Guy's news: frozen patience

Looking up to the north there is snow on the moors, while in the valley the emerging wild garlic and snowdrops are frozen into the ground. After months of warm, wet Atlantic air giving a mild start to winter and an abundance of green veg, high pressure has anchored itself over Ireland.

Looking up to the north there is snow on the moors, while in the valley the emerging wild garlic and snowdrops are frozen into the ground. After months of warm, wet Atlantic air giving a mild start to winter and an abundance of green veg, high pressure has anchored itself over Ireland. This is bringing bright skies and cold winds from the north and east; a mixed blessing for a vegetable farmer. Our southern-facing banks (the same fields we plant with our early crops) are not clear of frost until 10am, and we are unable to harvest leeks, cabbage, kale and the first of our purple sprouting broccoli until that time. Meanwhile our north facing slopes hold frost all day, and the sun is equally welcomed by crops and pickers. Any growth encouraged by longer days has stopped and I suspect we will be short of cauliflower, purple sprouting and anything green by the end of the month.

On the positive side it is lovely to see the sun, and, though there is nothing as sticky and slippery as recently thawed ground, most of the time there is less mud on your boots. It is also possible for the tractors to move without damaging our soil, especially in the morning when the frost is hardest. In my younger days we would have been hitching up the muck spreader and even the plough, but I soon learned that ploughing down frost was like thawing ice in a tea cosy; impatience just cooled the soil and delayed spring. Spreading muck on frozen ground is also a bad idea, partly because of the danger of run-off polluting water courses, and partly because we now realise that 60% of the precious nitrogen can be lost to the atmosphere as ammonia. In warmer conditions this is avoided by swiftly mixing the muck into the soil by ploughing or shallow cultivation, which helps the nitrogen attach to soil clay particles where it is held until a plant root absorbs it.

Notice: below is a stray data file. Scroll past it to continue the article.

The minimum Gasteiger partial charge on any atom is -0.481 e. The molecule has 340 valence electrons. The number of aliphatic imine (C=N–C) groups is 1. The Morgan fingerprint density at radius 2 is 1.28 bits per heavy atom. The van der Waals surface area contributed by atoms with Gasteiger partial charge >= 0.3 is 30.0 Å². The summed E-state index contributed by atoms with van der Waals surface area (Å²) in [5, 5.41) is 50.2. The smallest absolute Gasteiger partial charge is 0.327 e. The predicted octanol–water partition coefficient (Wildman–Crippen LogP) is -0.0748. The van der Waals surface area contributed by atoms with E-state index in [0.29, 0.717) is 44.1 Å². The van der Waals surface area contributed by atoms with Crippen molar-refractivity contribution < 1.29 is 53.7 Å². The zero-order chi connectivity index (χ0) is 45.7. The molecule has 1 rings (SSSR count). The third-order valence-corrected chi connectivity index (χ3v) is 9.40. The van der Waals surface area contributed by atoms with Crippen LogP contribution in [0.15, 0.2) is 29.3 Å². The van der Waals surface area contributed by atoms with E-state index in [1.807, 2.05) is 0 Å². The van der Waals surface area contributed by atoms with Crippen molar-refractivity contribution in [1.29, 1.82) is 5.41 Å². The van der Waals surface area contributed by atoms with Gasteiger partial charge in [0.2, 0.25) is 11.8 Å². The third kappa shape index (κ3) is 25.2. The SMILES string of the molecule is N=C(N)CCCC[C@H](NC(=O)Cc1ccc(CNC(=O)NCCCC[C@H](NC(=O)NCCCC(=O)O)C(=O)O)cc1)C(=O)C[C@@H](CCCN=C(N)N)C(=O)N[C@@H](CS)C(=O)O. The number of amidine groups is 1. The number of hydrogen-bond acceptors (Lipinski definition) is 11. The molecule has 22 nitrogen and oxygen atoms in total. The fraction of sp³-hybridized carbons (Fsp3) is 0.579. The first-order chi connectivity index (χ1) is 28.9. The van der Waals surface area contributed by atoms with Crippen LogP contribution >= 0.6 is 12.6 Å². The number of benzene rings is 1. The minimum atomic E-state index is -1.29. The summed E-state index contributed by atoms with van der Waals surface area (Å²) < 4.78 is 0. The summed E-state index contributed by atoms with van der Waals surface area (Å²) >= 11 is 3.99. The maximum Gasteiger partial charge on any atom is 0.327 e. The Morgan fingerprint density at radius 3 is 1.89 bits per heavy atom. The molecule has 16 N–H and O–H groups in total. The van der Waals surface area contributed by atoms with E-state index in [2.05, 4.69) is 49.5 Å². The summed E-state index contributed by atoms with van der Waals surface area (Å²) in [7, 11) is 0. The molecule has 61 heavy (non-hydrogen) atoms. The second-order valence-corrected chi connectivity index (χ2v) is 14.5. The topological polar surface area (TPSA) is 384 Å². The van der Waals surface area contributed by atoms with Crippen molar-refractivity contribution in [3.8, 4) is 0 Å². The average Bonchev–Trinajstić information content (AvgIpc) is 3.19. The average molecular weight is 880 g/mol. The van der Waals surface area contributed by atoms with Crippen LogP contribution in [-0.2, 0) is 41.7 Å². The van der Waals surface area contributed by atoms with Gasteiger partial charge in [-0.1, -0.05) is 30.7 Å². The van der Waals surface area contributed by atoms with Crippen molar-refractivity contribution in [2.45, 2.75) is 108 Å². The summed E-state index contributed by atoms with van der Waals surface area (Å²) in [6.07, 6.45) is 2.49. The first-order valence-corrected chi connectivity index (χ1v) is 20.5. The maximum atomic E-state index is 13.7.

We are busy planting in France but in Devon we must be patient a little longer. As soon as the frost is out of the ground we will busy as nesting swallows; spreading muck, ploughing and planting the first early potatoes, carrots and spring broad beans. 28 years on, my heart still quickens a little at the thought.

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